Understanding the Immutability of Strings in Java

3 min readJul 11, 2023


Everybody talks about how Strings are immutable and how this decision to make Strings immutable has become one of the best things to happen to Java Strings.

In this article, we will understand what immutability is and why Java as a programming language decided to make Strings immutable.

What is a Mutable Object?

From Merriam-Webster Dictionary, Mutable is something capable of being changed. With this definition in mind, a mutable Object is an object whose internal state can be changed.

When Objects are created in Java, the state and fields are stored in the Java Heap. The state and field values can be changed if it is a mutable object.

public class Person {
public int age = 45;
public long phone = 123456;

In the code snippet shown above, the fields (age and phone) that make up the Person object can be changed by another code block and this change would change whatever existed in Java Heap. If the age is changed to 55, it replaces the reference in the memory-there won’t be any object with age 45 in the memory again.

What is an Immutable Object?

An Immutable object is the opposite of a Mutable object discussed in the previous section. It’s an Object whose internal state cannot be changed after construction. Java String class is a perfect example of an immutable object.

 String hello = "Hello";
hello = hello.replace("Hello", "Hello World");

Looking at the snippet above, we may think that the String class is mutable since it looks like we are changing the state from “Hello” to “Hello World” and one should expect only “Hello World” in memory. In the actual sense, this is not how it works with String.

Internally, every unique string literal in Java is stored in String Constant Pool (SCP). So in this context, “Hello” is a different entity while “Hello World” is also a different entity or object in the SCP-the latter does not replace the former in memory, unlike mutable objects.

Why are Strings Immutable?


Arguably, String is the most widely used data structure in Java. With this wide usage, it would only make sense to cache some of the initialization in memory so that they can be reused. Without immutability, it would be difficult to achieve caching as every string initialization would result in a new object in memory thereby using up a lot of memory.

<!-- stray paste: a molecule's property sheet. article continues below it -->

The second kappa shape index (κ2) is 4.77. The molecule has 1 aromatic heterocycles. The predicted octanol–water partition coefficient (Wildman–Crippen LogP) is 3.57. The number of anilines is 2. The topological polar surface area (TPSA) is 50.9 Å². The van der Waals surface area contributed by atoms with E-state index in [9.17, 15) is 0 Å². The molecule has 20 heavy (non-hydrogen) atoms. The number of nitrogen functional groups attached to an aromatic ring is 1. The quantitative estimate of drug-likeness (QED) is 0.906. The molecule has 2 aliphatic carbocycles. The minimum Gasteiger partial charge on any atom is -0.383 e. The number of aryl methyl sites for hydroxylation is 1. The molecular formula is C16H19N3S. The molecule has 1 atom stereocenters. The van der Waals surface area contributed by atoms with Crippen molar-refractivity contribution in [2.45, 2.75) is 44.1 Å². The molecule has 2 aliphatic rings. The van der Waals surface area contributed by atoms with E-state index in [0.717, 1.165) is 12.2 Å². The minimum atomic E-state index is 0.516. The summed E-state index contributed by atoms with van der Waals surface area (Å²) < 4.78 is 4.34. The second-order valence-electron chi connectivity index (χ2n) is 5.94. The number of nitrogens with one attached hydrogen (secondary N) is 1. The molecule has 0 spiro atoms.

for (Customer customer : customers) {
String firstName = customer.getFirstName();
String email = customer.getEmail();
emailCustomer(firstName, email);

From the snippet above, Imagine that you have a thousand customers you wish to email given their first name and email address, 30% of these customers have the same first name (e.g. John). If String was not immutable, the line String firstName = customer.getFirstName() would create 300 instances/objects (30% of 1000) in memory with the name “John”.

With Immutability and String Pool, there will only be an instance of String “John” in memory which can be reused. This improves performance on a larger scale.

On the other hand, any String created with the “new” keyword (String str = new String(“John”), creates a new Object in memory.

String Pool Caching


If Strings are not immutable, it poses a critical security threat in applications. For example, Database credentials, usernames, and passwords are mostly passed as strings in applications, if Strings are not immutable, their internal state could be changed and a hacker could take advantage of that.

 private void creditCustomer(String customerUsername) {
//Run validations

//Call Payment System to transfer

The caller of the method in the code snippet above has the reference of customerUsername. If Strings are mutable, whoever has the reference(e.g. hacker) can change the internal state from the original username to whatever username that the hacker wants.

Thread Safety

Because of the Imuutablity of Strings, multiple threads can access a single String instance without any form of internal corruption to the state of the object. Strings are safe for multi-threading as they are thread-safe implicitly.


We have learned what Immutable Objects are and why Strings are Immutable.